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For British Voters, Calculated Risks

Protest vs. Pragmatism Weighed in Battleground Districts

By Dan Balz
Washington Post Staff Writer
Friday, May 6, 2005; Page A11

LONDON, May 6 -- Jean Campbell was squeezed into a second-floor office in west London on Thursday afternoon, methodically calling a list of voters. With seven hours until the polls closed, she and two co-workers were working feverishly to prevent the Conservatives from snatching a parliamentary seat away from Prime Minister Tony Blair's Labor Party.

The three were trying to hold on to the Hammersmith & Fulham district, one of the most competitive in greater London. Labor won the seat in 1997 when Blair was first elected, but the Conservatives had targeted it as one of their best opportunities for a pickup. "We hope for the best," Campbell said, "but it's real hard going."


Melanie Smallman, the Labor Party candidate in one of the most competitive districts in the London area, campaigns outside a school on election day. (Dan Balz -- The Washington Post)

Scenes like the one in the grubby campaign office were being played out in marginal districts across the country on Thursday, as the embattled Blair fought to overcome dissatisfaction with his performance in office and particularly the anger over his decision to back President Bush on going to war in Iraq. "Iraq is in the way," Campbell said.

Iraq was not the only issue on the minds of voters as they emerged from polling stations across the district. For some, the economy loomed large as a reason to support Labor. For others, the issue was whether their local hospitals were getting cleaned up. For still others, it was taxes or crime. But for many who normally voted for Labor, Iraq figured in some way into their calculations about Blair.

Those calculations were more complex because of the choices before the voters. They could support Blair's Labor Party or the main opposition party, the Conservatives, or they could back the Liberal Democrats, the third-biggest party and the only one running in outright opposition to the Iraq war.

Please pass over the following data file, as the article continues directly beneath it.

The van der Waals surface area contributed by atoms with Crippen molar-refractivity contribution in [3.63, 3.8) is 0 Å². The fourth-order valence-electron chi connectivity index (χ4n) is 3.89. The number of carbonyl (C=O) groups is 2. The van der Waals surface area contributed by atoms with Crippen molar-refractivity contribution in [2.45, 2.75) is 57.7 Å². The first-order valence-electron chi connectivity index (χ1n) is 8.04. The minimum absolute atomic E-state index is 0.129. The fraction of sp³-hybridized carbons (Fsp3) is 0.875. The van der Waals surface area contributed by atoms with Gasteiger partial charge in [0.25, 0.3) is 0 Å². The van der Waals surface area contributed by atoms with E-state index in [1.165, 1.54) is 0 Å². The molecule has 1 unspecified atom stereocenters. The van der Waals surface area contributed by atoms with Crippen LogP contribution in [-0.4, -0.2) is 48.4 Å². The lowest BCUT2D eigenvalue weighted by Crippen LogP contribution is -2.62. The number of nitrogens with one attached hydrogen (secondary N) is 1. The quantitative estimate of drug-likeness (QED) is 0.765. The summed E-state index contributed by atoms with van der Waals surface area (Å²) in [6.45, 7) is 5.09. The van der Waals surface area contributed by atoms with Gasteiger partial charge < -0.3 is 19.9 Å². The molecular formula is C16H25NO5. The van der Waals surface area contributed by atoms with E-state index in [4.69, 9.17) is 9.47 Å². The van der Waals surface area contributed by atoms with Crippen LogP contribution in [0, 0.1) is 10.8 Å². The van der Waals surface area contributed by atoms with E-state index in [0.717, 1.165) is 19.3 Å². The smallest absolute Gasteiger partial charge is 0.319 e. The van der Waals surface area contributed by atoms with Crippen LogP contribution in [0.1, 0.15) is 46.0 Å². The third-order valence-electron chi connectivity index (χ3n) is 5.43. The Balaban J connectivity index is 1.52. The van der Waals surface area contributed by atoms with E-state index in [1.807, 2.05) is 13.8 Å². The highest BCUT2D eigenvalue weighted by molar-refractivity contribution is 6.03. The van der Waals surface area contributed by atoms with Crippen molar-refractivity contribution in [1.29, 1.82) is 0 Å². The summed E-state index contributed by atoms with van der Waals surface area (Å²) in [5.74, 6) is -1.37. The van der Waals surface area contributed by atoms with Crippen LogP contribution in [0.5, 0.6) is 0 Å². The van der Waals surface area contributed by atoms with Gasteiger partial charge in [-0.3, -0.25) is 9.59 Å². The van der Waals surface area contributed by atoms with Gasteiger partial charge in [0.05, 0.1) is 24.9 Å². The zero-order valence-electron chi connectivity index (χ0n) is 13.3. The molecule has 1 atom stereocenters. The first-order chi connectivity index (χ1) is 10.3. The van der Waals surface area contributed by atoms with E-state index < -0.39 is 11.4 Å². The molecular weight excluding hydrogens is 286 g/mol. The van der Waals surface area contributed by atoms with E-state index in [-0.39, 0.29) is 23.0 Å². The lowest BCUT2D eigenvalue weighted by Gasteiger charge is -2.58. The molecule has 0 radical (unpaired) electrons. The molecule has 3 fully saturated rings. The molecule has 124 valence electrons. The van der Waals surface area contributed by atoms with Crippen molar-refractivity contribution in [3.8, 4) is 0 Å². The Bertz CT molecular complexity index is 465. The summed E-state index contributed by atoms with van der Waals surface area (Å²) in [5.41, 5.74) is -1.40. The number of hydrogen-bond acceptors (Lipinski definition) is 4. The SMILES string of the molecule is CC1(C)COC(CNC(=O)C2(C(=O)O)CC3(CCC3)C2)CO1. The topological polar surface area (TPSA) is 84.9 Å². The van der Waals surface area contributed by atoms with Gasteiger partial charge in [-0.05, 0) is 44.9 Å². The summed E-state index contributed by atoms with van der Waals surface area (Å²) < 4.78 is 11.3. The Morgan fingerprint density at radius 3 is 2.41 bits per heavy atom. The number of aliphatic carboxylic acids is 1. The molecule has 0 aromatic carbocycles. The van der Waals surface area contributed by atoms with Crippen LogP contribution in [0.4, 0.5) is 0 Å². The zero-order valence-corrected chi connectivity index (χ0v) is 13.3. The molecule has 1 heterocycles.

For days, Blair had crisscrossed the country, asking voters not to cast protest votes that would risk letting the Tories, as the Conservatives are popularly called, come to power through "the back door." For some in the Hammersmith & Fulham district, that message got through loud and clear. Others, such as the Rev. Gavin Knight, dismissed it out of hand and went ahead with a protest.

Knight, the vicar at St. Andrews Church, is normally drawn to the Labor Party. But on Thursday he wanted to express his unhappiness with Blair and so cast a protest vote for the Liberal Democrat candidate.

Saying he did not believe Blair's warning about the Conservatives winning, Knight was aiming not so much to defeat Blair as to humble him. "To lessen his control wouldn't be a bad thing," Knight said.

Joan Hamlin was not willing to take that chance. She cast her vote at a polling station near the Hammersmith subway station early in the afternoon. Hamlin, who works for a charity, split with Blair over Iraq, calling the war "ill-thought out" and without "a leaving strategy."

But though she normally supports the Liberal Democrats, she supported the Labor candidate on Thursday. This parliamentary district "is so close between Labor and the Conservatives, and the Liberal Democrats are so far behind," she said. "I also think the Conservative candidate is quite strong. . . . So I had to go Labor. . . . I just absolutely loathe the Tories."

The Conservative candidate, Greg Hands, sounded upbeat in a telephone interview halfway through the day. Calling Hammersmith & Fulham the "number one" marginal district in London, he said: "Turnout is good in Conservative areas and moderate in Labor areas. We are confident of winning."

Labor's candidate, Melanie Smallman, sounded more guarded. Late in the afternoon, she stood outside the Normand Croft school, a fresh red rose, the symbol of her party, pinned to her jacket, greeting mothers as they picked up their children.

Smallman said she found Iraq less of an issue at the end of the campaign but was worried about complacency. Working-class voters, she said, were happy with Blair's government and appeared motivated to turn out. Middle-class voters, the key to Labor's success in 1997, were much more reluctant to support Blair. Her fear, she said, was that those voters would stay home or vote Liberal Democrat.

"That's the risk for us," she said. "If they stay home or vote Liberal, then we'll lose."

She was right to be worried. Early Friday morning, when the results were tallied, the Conservatives had taken the seat away from Labor.


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